Tales from the Trail
Just as the cherry tree blossoms pass their peak and not long after the Easter Egg Roll on the South Lawn, there’s another hallowed Washington spring tradition: Take Your Child To Work Day. That’s when Type A parents with Type A jobs bring their kids to the office to give them some idea of what Mom and Dad do for a living — and that includes people who work at the White House, the State Department and on Capitol Hill.
President Barack Obama heads to Iowa later today for an Earth Day tour of a former Maytag plant which has been reconfigured to produce wind energy equipment, lining up the “green jobs” that the Obama administration is pushing as part of the future for the American heartland.
So, Secretary of State Hillary Clinton created a stir last week by telling Europeans “never waste a good crisis” … which apparently reached the ears of everyone but the White House.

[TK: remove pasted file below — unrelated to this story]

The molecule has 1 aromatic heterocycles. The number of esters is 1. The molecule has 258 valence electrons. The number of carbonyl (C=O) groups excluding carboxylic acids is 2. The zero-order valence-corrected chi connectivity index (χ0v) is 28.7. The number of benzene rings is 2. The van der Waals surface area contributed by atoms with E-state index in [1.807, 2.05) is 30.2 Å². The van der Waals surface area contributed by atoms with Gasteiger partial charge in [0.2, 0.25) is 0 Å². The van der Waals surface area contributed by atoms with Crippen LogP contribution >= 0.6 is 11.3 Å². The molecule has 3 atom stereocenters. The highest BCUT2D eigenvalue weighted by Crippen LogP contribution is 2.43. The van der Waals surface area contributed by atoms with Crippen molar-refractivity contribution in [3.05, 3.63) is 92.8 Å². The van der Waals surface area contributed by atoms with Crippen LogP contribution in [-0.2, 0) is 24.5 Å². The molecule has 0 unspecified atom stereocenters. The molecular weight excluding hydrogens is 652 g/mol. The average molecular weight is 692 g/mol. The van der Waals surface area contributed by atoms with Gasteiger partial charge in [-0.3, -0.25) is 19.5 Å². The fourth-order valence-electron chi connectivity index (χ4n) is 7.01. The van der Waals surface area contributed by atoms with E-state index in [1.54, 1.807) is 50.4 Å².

President Barack Obama turned his chief rival in the 2008 Democratic primaries, Hillary Clinton, into his secretary of state, but is he tapping her for advice on healthcare reform too?
Not clear. Clinton, who spearheaded a failed attempt to overhaul the U.S. healthcare system in the 1990s while her husband, Bill Clinton, was president, will be in Europe on Thursday, when Obama holds a “summit” on healthcare reform.
So has the White House consulted with the former first lady about the issue?
“You know, I don’t know if they have had wide-ranging conversations specifically with Secretary Clinton,” spokesman Robert Gibbs told a White House briefing.
“There are still a number of people around that were part of that effort that can be consulted,” he said.
Clinton’s failed efforts in the 90s were widely blamed for hurting her husband’s adminstration, with critics citing the secrecy of the process as one of its downfalls.
Thursday’s summit is meant to set a process in motion to reduce healthcare costs and extend insurance benefits to millions of Americans who are not covered.
Gibbs hinted that the White House would not repeat the former first lady’s mistakes.
“I think even those involved in previous efforts would acknowledge misgivings that they had about the way the process worked,” he said. “Tomorrow’s effort is intended to bring about a process that people can be assured is open.”